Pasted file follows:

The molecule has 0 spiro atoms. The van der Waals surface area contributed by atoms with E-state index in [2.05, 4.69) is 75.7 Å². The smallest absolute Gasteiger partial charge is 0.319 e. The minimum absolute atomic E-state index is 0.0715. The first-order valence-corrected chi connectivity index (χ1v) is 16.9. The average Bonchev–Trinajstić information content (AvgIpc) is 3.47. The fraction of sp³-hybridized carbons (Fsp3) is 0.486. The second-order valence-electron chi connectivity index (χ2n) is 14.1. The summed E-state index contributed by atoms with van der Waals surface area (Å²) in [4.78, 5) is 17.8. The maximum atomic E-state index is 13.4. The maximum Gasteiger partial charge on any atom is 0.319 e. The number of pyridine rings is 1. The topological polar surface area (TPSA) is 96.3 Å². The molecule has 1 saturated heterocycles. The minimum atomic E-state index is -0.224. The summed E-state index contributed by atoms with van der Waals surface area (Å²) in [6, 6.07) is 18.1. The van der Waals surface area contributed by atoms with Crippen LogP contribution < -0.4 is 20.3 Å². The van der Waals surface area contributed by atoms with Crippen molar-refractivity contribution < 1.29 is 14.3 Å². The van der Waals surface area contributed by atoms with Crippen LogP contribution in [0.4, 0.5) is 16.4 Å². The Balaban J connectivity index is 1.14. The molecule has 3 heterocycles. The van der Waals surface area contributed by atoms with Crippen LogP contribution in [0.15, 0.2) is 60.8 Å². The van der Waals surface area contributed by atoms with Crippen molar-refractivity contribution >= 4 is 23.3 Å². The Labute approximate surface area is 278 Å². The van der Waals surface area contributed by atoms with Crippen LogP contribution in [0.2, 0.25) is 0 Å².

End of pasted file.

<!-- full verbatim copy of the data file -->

The molecule has 0 spiro atoms. The van der Waals surface area contributed by atoms with E-state index in [2.05, 4.69) is 75.7 Å². The smallest absolute Gasteiger partial charge is 0.319 e. The minimum absolute atomic E-state index is 0.0715. The first-order valence-corrected chi connectivity index (χ1v) is 16.9. The average Bonchev–Trinajstić information content (AvgIpc) is 3.47. The fraction of sp³-hybridized carbons (Fsp3) is 0.486. The second-order valence-electron chi connectivity index (χ2n) is 14.1. The summed E-state index contributed by atoms with van der Waals surface area (Å²) in [4.78, 5) is 17.8. The maximum atomic E-state index is 13.4. The maximum Gasteiger partial charge on any atom is 0.319 e. The number of pyridine rings is 1. The topological polar surface area (TPSA) is 96.3 Å². The molecule has 1 saturated heterocycles. The minimum atomic E-state index is -0.224. The summed E-state index contributed by atoms with van der Waals surface area (Å²) in [6, 6.07) is 18.1. The van der Waals surface area contributed by atoms with Crippen LogP contribution < -0.4 is 20.3 Å². The van der Waals surface area contributed by atoms with Crippen molar-refractivity contribution < 1.29 is 14.3 Å². The van der Waals surface area contributed by atoms with Crippen LogP contribution in [0.4, 0.5) is 16.4 Å². The Balaban J connectivity index is 1.14. The molecule has 3 heterocycles. The van der Waals surface area contributed by atoms with Crippen LogP contribution in [0.15, 0.2) is 60.8 Å². The van der Waals surface area contributed by atoms with Crippen molar-refractivity contribution >= 4 is 23.3 Å². The Labute approximate surface area is 278 Å². The van der Waals surface area contributed by atoms with Crippen LogP contribution in [0.2, 0.25) is 0 Å².